As president of the Placer County Association of Realtors (PCAR) and with extensive involvement in other professional organizations, Debbie Newton has abundant knowledge of the local market and real estate process. She’s dedicated to serving established residents and first-time homebuyers in any way she can.

Millenials are purchasing homes later than any other generation before them. A number of factors have contributed to this shift in the homeownership paradigm including: 

• Millenials are not getting married or having children as young as former generations.

• This generation has the highest rate of student loan debt.

• The desire to be mobile and save their disposable income for consumer goods and travel can all outweigh the benefits of homeownership to this age group.”

Sellers are motivated to sell their properties because of lack of inventory. The sheer demand for properties has consistently outgrown the rate of growth for available properties in the region. Buyers, and in many instances, first-time buyers, are turning to new home developments in an effort to find available inventory within their budget.”

We are seeing an increase in movement from the Bay Area to our region. While some are coming here because of job opportunities in our strengthening tech and education industries, others are moving here simply to improve the quality of life for their families, and are continuing to commute back to the Bay Area for work.”

“Current statistics show that home sales are strong, even though the number of homes available for sale has reduced. The median price in March of 2017 had increased by $35,000 over March of 2016. The average number of days on the market has remained almost identical to last year at an average of 45 days. The number of pending sales has increased over the same period last year. In other words, it’s a sellers’ market. The number of homes being sold is very strong, prices are up, properties are selling and closing escrow quickly, and buyers are facing a lot of competition in the marketplace. It’s clearly a great time to sell and move up and an exciting time to buy.”



Even before you put your home on the market, put a plan in place. Everyone likes to move on the weekend or a holiday, so make sure you have a moving company or rental truck lined up to move you out of your present home.

8 Weeks Before You Move

• If you’re using a professional mover, get estimates in writing from moving companies. Discuss costs, packing, loading, delivery and the claims procedure with your mover.

• If you’re moving yourself, get estimates from truck rental companies.

• Be sure you reserve in advance.

• Draw a floor plan of your new home and make notes of where you want your furniture placed.

• Use up food in your freezer. 

• Remember you can’t move flammable household cleaning products, etc.

6 Weeks Before You Move

• Inventory all your possessions now. Determine what can be donated for a tax deduction, sold or given to a family member.

• Gather important records such as medical, lawyers, accountants, insurance, car/boat, camper registration, veterinarians, etc. to hand carry to your new home.

• Transfer your children’s school records.

• Make sure you understand the tax-deductible moving expenses (call your accountant), and set up record keeping for these expenses.

4 Weeks Before You Move

• Will you need short-term storage near your old or new residence? Make these arrangements now.

• Do you need to have a garage sale?  

• If you’re moving yourself, figure out how many boxes you’ll need. Many of the moving companies have websites with calculators that can help you determine that number. Many truck rental companies have boxes for sale.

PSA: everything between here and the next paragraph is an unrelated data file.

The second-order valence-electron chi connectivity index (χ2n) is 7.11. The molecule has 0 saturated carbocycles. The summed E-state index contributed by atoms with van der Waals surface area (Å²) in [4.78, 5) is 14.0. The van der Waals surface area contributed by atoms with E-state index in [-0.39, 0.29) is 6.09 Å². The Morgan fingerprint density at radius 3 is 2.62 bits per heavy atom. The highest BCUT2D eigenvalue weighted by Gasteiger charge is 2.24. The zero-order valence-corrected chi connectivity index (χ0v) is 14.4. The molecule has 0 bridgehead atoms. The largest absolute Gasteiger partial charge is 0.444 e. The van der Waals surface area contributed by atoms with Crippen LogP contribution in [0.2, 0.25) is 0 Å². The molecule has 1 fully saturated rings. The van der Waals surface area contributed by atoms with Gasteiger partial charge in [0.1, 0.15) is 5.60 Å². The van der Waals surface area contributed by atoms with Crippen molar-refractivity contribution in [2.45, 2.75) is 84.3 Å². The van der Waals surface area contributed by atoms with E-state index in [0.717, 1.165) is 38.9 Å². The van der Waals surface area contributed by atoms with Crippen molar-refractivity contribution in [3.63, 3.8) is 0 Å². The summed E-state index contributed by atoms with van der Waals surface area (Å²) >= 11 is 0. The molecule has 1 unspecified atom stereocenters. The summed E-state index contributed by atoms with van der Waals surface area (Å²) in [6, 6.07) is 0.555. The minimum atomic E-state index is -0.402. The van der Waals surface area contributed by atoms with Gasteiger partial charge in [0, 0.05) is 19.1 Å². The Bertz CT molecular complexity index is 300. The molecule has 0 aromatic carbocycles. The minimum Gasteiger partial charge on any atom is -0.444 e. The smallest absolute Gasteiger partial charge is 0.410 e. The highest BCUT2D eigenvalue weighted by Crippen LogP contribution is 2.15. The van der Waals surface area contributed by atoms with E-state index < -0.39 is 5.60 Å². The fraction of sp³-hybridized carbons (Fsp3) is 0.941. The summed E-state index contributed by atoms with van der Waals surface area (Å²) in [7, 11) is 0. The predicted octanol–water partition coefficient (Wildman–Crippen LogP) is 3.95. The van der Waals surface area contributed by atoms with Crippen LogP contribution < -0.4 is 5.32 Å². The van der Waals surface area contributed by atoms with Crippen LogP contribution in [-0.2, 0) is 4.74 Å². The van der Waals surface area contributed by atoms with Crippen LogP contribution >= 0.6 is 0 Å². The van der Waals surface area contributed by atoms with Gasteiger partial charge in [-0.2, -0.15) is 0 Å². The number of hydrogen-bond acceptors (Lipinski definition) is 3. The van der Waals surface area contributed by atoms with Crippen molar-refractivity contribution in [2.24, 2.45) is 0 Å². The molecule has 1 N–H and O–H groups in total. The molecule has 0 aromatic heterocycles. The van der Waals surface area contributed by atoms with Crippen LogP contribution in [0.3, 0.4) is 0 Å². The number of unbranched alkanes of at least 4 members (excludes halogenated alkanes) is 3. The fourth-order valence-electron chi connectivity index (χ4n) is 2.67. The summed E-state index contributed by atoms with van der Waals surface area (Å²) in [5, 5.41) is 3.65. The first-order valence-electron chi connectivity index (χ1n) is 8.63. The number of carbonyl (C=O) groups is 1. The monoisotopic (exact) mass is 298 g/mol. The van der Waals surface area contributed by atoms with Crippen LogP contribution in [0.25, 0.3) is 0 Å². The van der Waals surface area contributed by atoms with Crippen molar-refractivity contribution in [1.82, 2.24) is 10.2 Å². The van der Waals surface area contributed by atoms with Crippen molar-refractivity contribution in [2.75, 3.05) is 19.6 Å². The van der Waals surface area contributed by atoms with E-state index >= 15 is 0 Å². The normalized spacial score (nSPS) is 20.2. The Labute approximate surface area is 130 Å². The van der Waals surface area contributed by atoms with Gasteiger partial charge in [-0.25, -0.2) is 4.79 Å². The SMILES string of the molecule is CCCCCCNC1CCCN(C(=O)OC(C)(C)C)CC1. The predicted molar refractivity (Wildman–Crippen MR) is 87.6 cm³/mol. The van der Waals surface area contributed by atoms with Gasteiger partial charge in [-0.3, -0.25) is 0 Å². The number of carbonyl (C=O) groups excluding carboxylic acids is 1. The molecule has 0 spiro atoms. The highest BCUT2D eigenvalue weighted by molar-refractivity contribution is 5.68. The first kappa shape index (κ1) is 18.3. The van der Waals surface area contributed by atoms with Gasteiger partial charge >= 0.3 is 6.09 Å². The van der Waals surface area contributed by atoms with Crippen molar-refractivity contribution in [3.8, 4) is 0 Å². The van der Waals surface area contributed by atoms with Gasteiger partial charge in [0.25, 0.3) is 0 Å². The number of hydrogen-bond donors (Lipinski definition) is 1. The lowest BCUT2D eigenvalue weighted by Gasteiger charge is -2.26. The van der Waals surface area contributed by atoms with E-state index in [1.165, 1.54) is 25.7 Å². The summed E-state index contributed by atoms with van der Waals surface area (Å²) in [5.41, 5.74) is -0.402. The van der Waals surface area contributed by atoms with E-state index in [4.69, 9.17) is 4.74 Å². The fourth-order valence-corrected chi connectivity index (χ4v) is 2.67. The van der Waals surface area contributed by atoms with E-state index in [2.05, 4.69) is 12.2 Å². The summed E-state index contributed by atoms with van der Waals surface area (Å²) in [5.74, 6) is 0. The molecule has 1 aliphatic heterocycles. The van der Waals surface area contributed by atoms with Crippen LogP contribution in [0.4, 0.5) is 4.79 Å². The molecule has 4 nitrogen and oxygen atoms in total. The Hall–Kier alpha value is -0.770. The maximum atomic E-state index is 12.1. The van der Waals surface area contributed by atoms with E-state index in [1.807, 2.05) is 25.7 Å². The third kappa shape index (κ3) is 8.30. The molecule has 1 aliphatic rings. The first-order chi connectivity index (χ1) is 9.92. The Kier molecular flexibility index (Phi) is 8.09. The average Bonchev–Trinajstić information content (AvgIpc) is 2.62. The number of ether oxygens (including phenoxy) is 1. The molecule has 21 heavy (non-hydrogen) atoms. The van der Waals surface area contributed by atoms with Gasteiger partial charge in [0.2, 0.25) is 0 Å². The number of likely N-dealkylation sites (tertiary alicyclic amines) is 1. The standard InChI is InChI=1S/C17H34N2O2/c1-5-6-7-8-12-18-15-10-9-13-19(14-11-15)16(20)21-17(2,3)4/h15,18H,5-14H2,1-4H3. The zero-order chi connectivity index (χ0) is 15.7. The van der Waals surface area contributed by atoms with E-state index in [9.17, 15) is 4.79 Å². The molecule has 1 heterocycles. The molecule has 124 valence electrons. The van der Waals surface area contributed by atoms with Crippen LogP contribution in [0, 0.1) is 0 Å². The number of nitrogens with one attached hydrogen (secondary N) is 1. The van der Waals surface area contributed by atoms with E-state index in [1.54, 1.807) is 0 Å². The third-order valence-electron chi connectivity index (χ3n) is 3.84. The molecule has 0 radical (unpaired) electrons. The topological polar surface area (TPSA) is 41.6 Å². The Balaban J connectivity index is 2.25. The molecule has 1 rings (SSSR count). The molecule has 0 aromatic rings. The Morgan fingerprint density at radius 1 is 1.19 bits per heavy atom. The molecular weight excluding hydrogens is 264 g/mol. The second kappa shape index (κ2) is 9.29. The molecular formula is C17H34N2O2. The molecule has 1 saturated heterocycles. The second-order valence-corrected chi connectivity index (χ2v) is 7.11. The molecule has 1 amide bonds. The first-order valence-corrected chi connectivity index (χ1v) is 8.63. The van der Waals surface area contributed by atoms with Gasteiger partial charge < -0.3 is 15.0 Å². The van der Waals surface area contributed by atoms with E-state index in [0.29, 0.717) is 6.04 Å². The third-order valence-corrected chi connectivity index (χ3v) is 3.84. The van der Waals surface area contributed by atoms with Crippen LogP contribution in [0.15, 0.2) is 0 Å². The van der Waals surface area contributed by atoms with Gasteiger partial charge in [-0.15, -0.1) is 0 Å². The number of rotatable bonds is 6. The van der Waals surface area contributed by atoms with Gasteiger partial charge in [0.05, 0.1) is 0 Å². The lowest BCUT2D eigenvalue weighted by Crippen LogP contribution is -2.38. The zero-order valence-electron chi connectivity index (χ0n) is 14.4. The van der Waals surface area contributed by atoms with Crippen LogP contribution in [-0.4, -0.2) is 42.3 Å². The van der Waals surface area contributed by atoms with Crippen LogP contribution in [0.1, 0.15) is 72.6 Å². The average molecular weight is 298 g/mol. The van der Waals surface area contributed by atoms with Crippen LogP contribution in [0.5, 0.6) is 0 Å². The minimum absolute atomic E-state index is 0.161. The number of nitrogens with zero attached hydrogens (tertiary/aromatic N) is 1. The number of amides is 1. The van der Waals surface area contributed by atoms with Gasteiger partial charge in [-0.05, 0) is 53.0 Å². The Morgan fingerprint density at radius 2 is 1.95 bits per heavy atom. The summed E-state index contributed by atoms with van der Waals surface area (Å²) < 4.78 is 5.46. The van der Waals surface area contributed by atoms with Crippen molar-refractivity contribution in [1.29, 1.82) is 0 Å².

3 Weeks Before You Move

• Gather packing materials, including: furniture pads, newspapers, hand truck/dolly, scissors, utility knife, packing tape, bubble wrap, felt tip markers, and, of course, boxes.

• Begin packing things that you don’t need every day. 

• Call the utilities in your new community to arrange a start date and the utility companies in your present location to arrange a stop date.

• Do you need to make travel/hotel reservations?

2 Weeks Before You Move

• Transfer your bank accounts to a branch in your new location and make sure that you transfer or cancel any direct deposits or automatic payment arrangements on your current bank accounts. 

• Make arrangements for pets—ask the vet how to make them more comfortable before, during and after the move.

• Transfer all medical prescriptions to a pharmacy in your new location.

1 Week Before You Move

• Defrost your refrigerator and freezer.

• Arrange for cash, a certified check, or money order to pay the mover on delivery day.

• Pack valuables and legal documents to go with you, not on the truck.

• Pack clothes, toiletries, prescriptions, emergency numbers and family members’ phone numbers to be kept with you.

• Pack an emergency kit, including: coffee/tea maker and supplies, coffee cups, paper plates, plastic utensils, soft drinks, water, snacks, soap, bath towels, trash bags, scissors, utility knife, toilet paper, shelf liner, pencils and paper, masking tape, and a toiletries kit.

Moving Day

• Pack your pillows, bedding, etc. in the top dresser drawer so you know where the linens are and you don’t have to look through boxes.

• Make a list of every item loaded.

• Before you sign, read the bill of lading. Keep it in a safe place until you receive all your goods. You will need the bill of lading until after the charges are paid and any claims settled.

• Make sure to turn off all utilities.

• Make arrangements with your agent to leave the keys and garage door opener(s) inside the house.

• Lock all doors and windows.

Delivery Day

• Vigilance is important at this point—check off all boxes and items as they come off the truck; examine everything.

• Install new locks.

• Make sure utilities are hooked up.

• Put out “comfort toys” for the children and pets.

Congratulations, your new life is just beginning!

Reprinted with permission from the Placer County Association of Realtors’ (PCAOR) website.

Photo by Glenn Rose Photography. Realtor photos by Dante Fontana © Style Media Group